Tuesday, our highest-ranked debate teams in the Junior and Senior divisions competed in extreme debating, battling each other in an impromptu parliamentary debate in front of many of their fellow students. The resolution was “there can be no shepherds without sheep.” Arguing for the resolution were senior debaters Charles Leitz (Prime Minister) and Kristijan Gjorjevik (Minister of Sheep). Against the resolution were Eric Protzer (Leader of the Opposition) and Chris Groot (Opposition Critic).
Below, Kristijan Gjorjevik and Eric Protzer debate who was the better debating team.
by Eric Protzer, Grade 10
Recently, the Christine Duke Theatre was graced by the most intense competition, the most brutal fight that SMUS has ever witnessed: extreme debating. The top junior and senior teams went face-to-face in a highly anticipated outdoors grudge match. I so happened to be on the junior team, and will relate a veteran’s tale of the battle. As a warning, the following events involve very high risk, and should not be attempted by amateurs such as the senior team.
“This House Believes That: there can be no shepherds without sheep” was the bill for the day. Despite the fact that we had to contend for the negative side with a resolution that could be considered a truism and argue in a brand-new debate format, my partner, Chris Groot, and I decimated the seniors. The bill was defined by the affirmative as a metaphor for how leaders must have followers to be considered leaders. However, their reasonability stopped there.
For example, they tried arguing that a person in office who did not have his country’s support, such as Robert Mugabe, should not be classified as a leader. With obviously flawed logic, they tried to support the notion that a shepherd who has lost his sheep is automatically not a shepherd. President Mugabe, though a wolf in sheep’s clothing, retains his title and thus his employment as a leader of a country.
Other fallacies riddled the affirmative speeches. Taking the bill outside of its context, misquoting Abraham Lincoln and confusing the social structure of sheep were amongst the myriad of errors made by the seniors. Unfortunately, the wind conditions were such that much of the speeches were inaudible, and thus a reliable judging was impossible. It is rumoured that another match is being scheduled in the near future…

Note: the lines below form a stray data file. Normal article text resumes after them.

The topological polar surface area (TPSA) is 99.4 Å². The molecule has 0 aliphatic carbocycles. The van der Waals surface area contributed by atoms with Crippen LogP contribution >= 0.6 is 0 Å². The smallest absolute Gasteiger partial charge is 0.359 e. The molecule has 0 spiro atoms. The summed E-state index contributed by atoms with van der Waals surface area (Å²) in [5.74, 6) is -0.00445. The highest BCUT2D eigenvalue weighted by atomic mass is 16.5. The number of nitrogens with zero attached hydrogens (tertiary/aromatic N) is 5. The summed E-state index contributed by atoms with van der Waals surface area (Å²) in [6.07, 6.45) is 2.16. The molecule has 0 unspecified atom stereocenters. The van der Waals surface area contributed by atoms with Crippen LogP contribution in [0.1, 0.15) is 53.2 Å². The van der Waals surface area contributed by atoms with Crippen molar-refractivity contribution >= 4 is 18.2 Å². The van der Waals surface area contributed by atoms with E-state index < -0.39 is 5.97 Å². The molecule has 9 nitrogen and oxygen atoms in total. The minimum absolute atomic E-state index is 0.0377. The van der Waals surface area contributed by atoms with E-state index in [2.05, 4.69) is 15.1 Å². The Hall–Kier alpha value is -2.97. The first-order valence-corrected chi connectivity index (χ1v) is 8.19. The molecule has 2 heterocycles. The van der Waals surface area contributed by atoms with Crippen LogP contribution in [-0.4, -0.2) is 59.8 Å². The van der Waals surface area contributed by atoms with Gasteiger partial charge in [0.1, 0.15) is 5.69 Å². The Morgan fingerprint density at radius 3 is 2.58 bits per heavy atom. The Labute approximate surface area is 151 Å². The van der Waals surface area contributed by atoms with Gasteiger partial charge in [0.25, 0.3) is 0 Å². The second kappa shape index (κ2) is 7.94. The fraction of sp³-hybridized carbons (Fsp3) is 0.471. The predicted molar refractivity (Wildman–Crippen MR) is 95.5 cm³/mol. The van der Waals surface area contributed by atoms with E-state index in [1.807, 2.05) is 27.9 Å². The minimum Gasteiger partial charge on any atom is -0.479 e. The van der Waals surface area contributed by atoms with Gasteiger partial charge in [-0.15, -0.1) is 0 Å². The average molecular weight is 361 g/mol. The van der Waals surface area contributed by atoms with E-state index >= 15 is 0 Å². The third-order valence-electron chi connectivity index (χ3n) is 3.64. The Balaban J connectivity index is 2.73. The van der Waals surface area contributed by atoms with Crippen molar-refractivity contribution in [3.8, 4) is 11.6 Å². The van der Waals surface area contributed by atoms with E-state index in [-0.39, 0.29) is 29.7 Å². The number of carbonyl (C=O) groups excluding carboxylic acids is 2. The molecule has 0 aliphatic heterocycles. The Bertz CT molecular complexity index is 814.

by Kristijan Gjorgjevik, Grade 12
This last Tuesday at lunch, we had the great of privilege of utterly defeating the top junior provincial team in a show debate. Though the juniors attempted to raise some good points during our Great Debate Challenge, they failed miserably.
Nonetheless, for their age, they debated stalwartly. You see, psychologists argue that below the age of 16, mental faculties are not developed to the extent that metaphorical analogies can be correctly understood. This may explain, in part, why the juniors confused “shepherds” with “alpha sheep”, or why they lingered so long on George W. Bush—confusing “shepherds” with “sheepdogs”. But being older and more mature, I will not laud our blatant victory; at the very least, this debate was a great show, with bold performances by the actors Groot and Protzer.
The next shows will be all the better. Soon, we will be hosting a team from GNS to take us on, in a true SMUS-GNS debate showdown. Stay tuned, and my congratulations to Mr. Groot and Mr. Protzer!